March 10 2014 Latest news:
Wednesday, April 14, 2010
In the 13th century an army of stonemasons was at work on building Norwich Cathedral. These thirsty, hungry men needed a place to drink some ale and eat some bread in congenial surroundings. And the Adam and Eve public house sprang up where they could do just that. Since then generations of drinkers have stepped into this characterful little gem of a pub in Norwich, probably, as the sign outside tell us, the citys oldest pub.
Probably longer. It seems that in Saxon times there was a well beneath what is now the lower bar, the oldest part of the pub. Its recorded history though begins in 1249 when those cathedral workers were the first recorded customers where they were paid in bread and ale. Monks from the Great Hospital, just down the road, were the first owners. They were known as great brewers, for medicinal purposes of course. In those days before we had drinks like tea and coffee, water being home to harmful bacteria was often too dangerous to drink. So people drank diluted small beer for their health particularly children. It was the monks who added living accommodation and the familiar Flemish-style gables. In 1578, during Queen Elizabeth Is grand visit to Norfolk, she passed by the pub during a procession to a torch-lit pageant on the river its not recorded if she popped in for a pint. Since those days the Adam and Eve has been home to an assortment of characters; from monks to smugglers, from cathedral choristers to a notorious murderer or two. It even has two recorded ghosts.
In medieval times it was always brewed on the premises. Many women had the job, for example the famous religious traveller Margery Kempe of Kings Lynn was that towns biggest brewer in the early 15th century. Until fairly modern times the tradition of the ale wife was maintained. Norwich was always known for its pubs; at one time the saying was a pub for every day of the week and a church for every week of the year. Those heady days are long gone; now there are about 200 pubs in the city.
The spectre of one of the medieval French-speaking monks supposedly buried beneath the floorboards in the downstairs bar has been glimpsed. Far more famous is Sam. This apparently friendly ghost is said to be that of Lord Sheffield. In 1549 Norwich erupted into violence when Wymondham landowner Robert Ketts rebels stormed the city. The fighting raged from the Bishop Bridge into Norwich, where Sheffield, an officer in the royal army, was mortally wounded. His men carried him into the Adam and Eve, where he died. Regulars to this day claim he occasionally makes off with a coat or scarf which is usually returned the next day or taps you on the shoulder. Either way, theres no cause for alarm. Today the pub is the starting and finishing point for the popular city ghost walk.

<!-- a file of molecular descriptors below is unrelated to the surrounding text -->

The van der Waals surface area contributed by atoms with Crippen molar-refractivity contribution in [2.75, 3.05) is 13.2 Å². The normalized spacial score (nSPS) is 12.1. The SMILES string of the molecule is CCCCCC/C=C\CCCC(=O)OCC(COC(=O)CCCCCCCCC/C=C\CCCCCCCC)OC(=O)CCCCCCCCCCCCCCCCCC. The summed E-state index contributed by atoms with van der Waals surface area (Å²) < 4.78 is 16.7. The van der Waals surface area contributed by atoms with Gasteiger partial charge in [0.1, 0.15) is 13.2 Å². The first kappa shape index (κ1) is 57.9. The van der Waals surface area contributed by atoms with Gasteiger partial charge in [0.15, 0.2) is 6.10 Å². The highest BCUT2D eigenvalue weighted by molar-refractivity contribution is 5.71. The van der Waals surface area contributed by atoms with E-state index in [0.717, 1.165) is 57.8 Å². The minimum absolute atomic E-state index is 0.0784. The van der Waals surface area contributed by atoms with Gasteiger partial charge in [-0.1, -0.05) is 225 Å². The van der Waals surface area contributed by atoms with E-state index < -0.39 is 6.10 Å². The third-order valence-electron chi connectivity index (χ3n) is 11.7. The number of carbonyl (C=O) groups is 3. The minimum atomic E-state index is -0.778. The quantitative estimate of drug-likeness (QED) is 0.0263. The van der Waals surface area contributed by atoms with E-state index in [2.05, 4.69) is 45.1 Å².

Coming towards the modern day, mid- 19th century landlady Elizabeth Howes owned a wherry which bore her name in which she brought in sacks of sand from Yarmouth. She sold this to pubs for their floors and spitoons, but the sand reputedly also contained illicit liquor. In those days of high import duty, many people avoided paying by this kind of smuggling; Elizabeth reputedly did a roaring trade in contraband. One of her customers may well have been George Borrow, the renowned Norwich writer and notoriously heavy drinker who coined the phrase A Fine City for Norwich as well as writing such works as Romany Rye and Lavengro. Murderers rubbed shoulders with the literati; in 1849 James Rush, supposedly an Adam and Eve regular, brutally murdered the recorder of Norwich, Isaac Jeremy, and his son. It was said he planned the deed over a beer in the pub. After his capture, a crowd of several thousand watched him hanged in front of Norwich Castle. It wasnt the first such brush with death; in 1800 a killing was committed near the pub in the grounds of the Great Hospital; after confessing the killer was also executed.
As society became more ordered in the latter part of the 19th century, the police began to ask some awkward questions. Large locked gates prevented them from supervising the pub in the early hours, and the Chief Constable of Norwich opposed the renewal of the Adams licence at the 1905 court sessions. Only by agreeing not to lock the gates were the licensees allowed to carry on serving. During the first world war, the 1915 Defence of the Realm Act introduced the strict licensing regime that was only altered late last year. Two licensees of the Adam John and Sophia Andrews were convicted in 1915 and 1920 of allowing consumption out of hours; the punishment was a 1 fine or 13 days detention.
Certainly not. The Adam was said to be the last pub in Norwich to serve from the wood. It was not until 1973 that the first bar was installed. Today it is a popular spot. Its position near the law courts ensures a colourful lunchtime clientele, from the legal profession and their clients as well as the local media. It is also very much on the tourist trail as well as a magnet for loyal regulars. Current licensee Rita McCluskey, who has been at the pub since 2000, is well aware of the pubs history. She sees everyone, staff and customers, as just a continuation of the long line of characters who from generation to generation make every pub the heart of its community.
Now thats something to drink to.
Adam and Eve, Bishopgate, Norwich. Telephone 01603 667423;